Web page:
President Trump imposing a tariff on softwood lumber from Canada is in the news, especially in timber-producing states like Idaho. The story is long, however, and this chapter less important than it might seem. Yet it is a good case study of U.S. trade policy.
The taxes just imposed are “countervailing duties” that ostensibly offset some illegal measure taken by the nation that exports to us. U.S. law gives the president authority to impose these when the U.S. International Trade Commission declares some prohibited action has taken place. In the softwood case, the offense is provinces selling standing timber at less than competitive market value. That below-market sale purportedly is a government subsidy.
All well and good, but understand some context.
First, this ITC is a purely U.S. government body, not some international organization like the World Trade Organization or International Court of Justice. It has quasi-autonomous status under the Commerce Department but is part of the executive branch.
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Further, just as a good district attorney supposedly could get a grand jury to indict a ham sandwich, any president can get the ITC to find trade offenses. Take any declarations about the ITC having found terrible wrongdoing with a large grain of salt.
Secondly, the legislation setting up the ITC and that giving the president power over countervailing duties all precede our signing the North American Free Trade Agreement and our participation in the World Trade Organization. In signing NAFTA and joining the new WTO (when transformed from the old GATT), we agreed to forsake unilateral action in trade disputes. But we did not repeal existing legislation or dissolve the ITC that would have been redundant if we had kept our word.
We contracted with Canada to use dispute-resolution mechanisms written into NAFTA in cases like this. These involve negotiations and impartial arbitration. If this process results in our favor, Canada has a contractual obligation to stop.
The WTO similarly has dispute-resolution mechanisms. Only after a WTO panel has ruled for a complaining nation can it legally impose countervailing duties. The fact that a country may have old domestic laws authorizing unilateral action does not supersede terms agreed to in the treaty.
We have fought over Canadian softwood for decades. And whenever it came before an impartial third party in the past, the U.S. has lost, regardless of what our own ITC had ruled. Over long periods we reneged on our word and refused to honor arbitration rulings, but we have never won the core case. We muscle Canada into some “voluntary” agreement that lasts for a decade or so and then we have another round of blustering.
Recognize also that while a higher proportion of our own lumber comes from private lands, our history of timber sales from public lands is not exactly pristine. We long have auctioned off federal timber plots. But often, the Forest Service spends more money building improvements like logging roads than it got in payments. So we effectively gave that timber away.
Moreover, while there is competition in U.S. forest products, sales of federal logging rights are not textbook perfect competition. The big companies constitute oligopolies, market structures where a few large firms have undue pricing power.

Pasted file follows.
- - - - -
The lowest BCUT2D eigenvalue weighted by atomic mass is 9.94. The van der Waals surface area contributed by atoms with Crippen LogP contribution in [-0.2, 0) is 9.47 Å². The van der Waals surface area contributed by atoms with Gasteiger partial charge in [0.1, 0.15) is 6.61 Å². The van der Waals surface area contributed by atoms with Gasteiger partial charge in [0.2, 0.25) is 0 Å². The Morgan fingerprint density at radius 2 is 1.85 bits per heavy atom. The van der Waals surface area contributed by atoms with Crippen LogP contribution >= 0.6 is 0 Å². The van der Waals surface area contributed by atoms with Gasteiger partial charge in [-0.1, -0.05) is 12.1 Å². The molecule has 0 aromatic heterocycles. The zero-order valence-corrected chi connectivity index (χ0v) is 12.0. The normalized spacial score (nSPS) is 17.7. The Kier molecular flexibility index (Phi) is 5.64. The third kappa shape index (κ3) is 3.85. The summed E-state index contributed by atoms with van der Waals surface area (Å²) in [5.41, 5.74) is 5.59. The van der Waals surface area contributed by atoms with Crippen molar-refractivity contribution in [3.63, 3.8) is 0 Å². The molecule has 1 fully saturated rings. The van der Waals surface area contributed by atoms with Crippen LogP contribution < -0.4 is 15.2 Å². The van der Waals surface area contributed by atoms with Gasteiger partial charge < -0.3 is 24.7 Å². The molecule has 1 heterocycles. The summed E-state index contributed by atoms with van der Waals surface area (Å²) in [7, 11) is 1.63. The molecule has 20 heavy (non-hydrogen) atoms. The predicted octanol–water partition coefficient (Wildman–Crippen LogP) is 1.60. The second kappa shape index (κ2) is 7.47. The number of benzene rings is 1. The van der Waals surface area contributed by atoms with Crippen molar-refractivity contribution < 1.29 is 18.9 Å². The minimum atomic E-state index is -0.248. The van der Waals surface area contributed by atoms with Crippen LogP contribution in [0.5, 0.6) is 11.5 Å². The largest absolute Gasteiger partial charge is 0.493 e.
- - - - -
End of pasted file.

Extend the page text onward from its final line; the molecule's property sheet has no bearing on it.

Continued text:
Also note that in commodities other than lumber, the U.S. government often sells public resources at below-market prices. In the leasing of grazing lands, state-level agencies and private landowners often charge five times what federal grazing permit holders, like Nevada’s Bundy family, pay to use equivalent federal land.
This is a give-away that has been sanctioned over a century of history. But the U.S. government leasing out tens of millions of acres of public grazing land cheaply is no different from Ontario selling standing timber for less than it would get at auction. Beef producers in other nations importing from the United States can argue that their situation matches that of U.S. lumber producers.
An even more egregious case is the U.S. Mining Act of 1872. It gives away mineral deposits on federal land to whomever legally claims them. Find a copper deposit on federal land, and it is yours for filing fees. We no longer export nonferrous metals much, but copper producers elsewhere could complain that this U.S. giveaway is a subsidy identical to Ontario selling trees cheaply.
Finally, most of the incidence of the tax will be on U.S. consumers. Market prices for all lumber, not just from Canada, will increase as a result. The materials bill for any new house constructed will be higher than without the tariff.
My home state of Minnesota does not have a large dog in the softwood lumber fight, nor do most other states. We do have an industry in engineered products like oriented-strand board. But we still have sawmills producing conventional lumber, and they will see higher prices and increased sales. They may hire more people. The loggers who supply these mills will also benefit.. But given the number of potential home buyers versus workers in forest products, my state probably will be a net loser. So will most other states. The minority of states with much timber but few urban dwellers will be net winners.
Don’t interpret this as a bold initiative by Donald Trump. An existing U.S.-Canada softwood agreement expired just last year, and we were due for a kerfluffle just as El Nino periodically perturbs the weather.
And don’t swallow any of the president’s rhetoric about how badly Canada is treating us. Bad treatment goes both ways. We are like two neighbors who basically get along well but have periodic spats about who has to rake up which leaves that blow across the lot line.
St. Paul economist and writer Edward Lotterman can be reached at email@example.com.